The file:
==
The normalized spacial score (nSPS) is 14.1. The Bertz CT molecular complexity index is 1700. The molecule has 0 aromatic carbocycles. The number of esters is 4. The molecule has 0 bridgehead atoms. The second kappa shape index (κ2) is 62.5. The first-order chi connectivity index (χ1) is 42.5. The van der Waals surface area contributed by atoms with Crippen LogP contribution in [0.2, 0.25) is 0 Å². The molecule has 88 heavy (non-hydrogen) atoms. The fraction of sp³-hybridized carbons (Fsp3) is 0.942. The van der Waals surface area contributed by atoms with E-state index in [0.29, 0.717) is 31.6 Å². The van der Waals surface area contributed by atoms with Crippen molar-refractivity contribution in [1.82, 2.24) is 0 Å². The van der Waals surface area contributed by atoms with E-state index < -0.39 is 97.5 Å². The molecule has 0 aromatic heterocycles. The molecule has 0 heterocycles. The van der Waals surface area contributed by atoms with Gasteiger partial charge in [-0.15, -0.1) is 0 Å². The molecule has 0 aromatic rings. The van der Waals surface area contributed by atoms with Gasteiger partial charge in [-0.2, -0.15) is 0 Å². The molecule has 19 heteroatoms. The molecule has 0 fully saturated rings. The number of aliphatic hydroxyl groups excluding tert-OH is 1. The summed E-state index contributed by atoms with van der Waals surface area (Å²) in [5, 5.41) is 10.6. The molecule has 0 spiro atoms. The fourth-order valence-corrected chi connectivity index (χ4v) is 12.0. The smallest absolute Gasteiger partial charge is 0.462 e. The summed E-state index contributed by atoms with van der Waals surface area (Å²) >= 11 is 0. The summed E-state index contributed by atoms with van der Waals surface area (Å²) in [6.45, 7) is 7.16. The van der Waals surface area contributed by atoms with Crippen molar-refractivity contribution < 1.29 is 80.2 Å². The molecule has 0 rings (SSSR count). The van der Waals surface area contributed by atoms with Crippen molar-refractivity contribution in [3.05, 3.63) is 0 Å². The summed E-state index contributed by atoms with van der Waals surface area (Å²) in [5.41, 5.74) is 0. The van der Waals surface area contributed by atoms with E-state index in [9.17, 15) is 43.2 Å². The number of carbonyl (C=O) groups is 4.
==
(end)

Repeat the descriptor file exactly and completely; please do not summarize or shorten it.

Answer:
The normalized spacial score (nSPS) is 14.1. The Bertz CT molecular complexity index is 1700. The molecule has 0 aromatic carbocycles. The number of esters is 4. The molecule has 0 bridgehead atoms. The second kappa shape index (κ2) is 62.5. The first-order chi connectivity index (χ1) is 42.5. The van der Waals surface area contributed by atoms with Crippen LogP contribution in [0.2, 0.25) is 0 Å². The molecule has 88 heavy (non-hydrogen) atoms. The fraction of sp³-hybridized carbons (Fsp3) is 0.942. The van der Waals surface area contributed by atoms with E-state index in [0.29, 0.717) is 31.6 Å². The van der Waals surface area contributed by atoms with Crippen molar-refractivity contribution in [1.82, 2.24) is 0 Å². The van der Waals surface area contributed by atoms with E-state index < -0.39 is 97.5 Å². The molecule has 0 aromatic heterocycles. The molecule has 0 heterocycles. The van der Waals surface area contributed by atoms with Gasteiger partial charge in [-0.15, -0.1) is 0 Å². The molecule has 0 aromatic rings. The van der Waals surface area contributed by atoms with Gasteiger partial charge in [-0.2, -0.15) is 0 Å². The molecule has 19 heteroatoms. The molecule has 0 fully saturated rings. The number of aliphatic hydroxyl groups excluding tert-OH is 1. The summed E-state index contributed by atoms with van der Waals surface area (Å²) in [5, 5.41) is 10.6. The molecule has 0 spiro atoms. The fourth-order valence-corrected chi connectivity index (χ4v) is 12.0. The smallest absolute Gasteiger partial charge is 0.462 e. The summed E-state index contributed by atoms with van der Waals surface area (Å²) >= 11 is 0. The summed E-state index contributed by atoms with van der Waals surface area (Å²) in [6.45, 7) is 7.16. The van der Waals surface area contributed by atoms with Crippen molar-refractivity contribution < 1.29 is 80.2 Å². The molecule has 0 rings (SSSR count). The van der Waals surface area contributed by atoms with Crippen molar-refractivity contribution in [3.05, 3.63) is 0 Å². The summed E-state index contributed by atoms with van der Waals surface area (Å²) in [5.41, 5.74) is 0. The van der Waals surface area contributed by atoms with E-state index in [9.17, 15) is 43.2 Å². The number of carbonyl (C=O) groups is 4.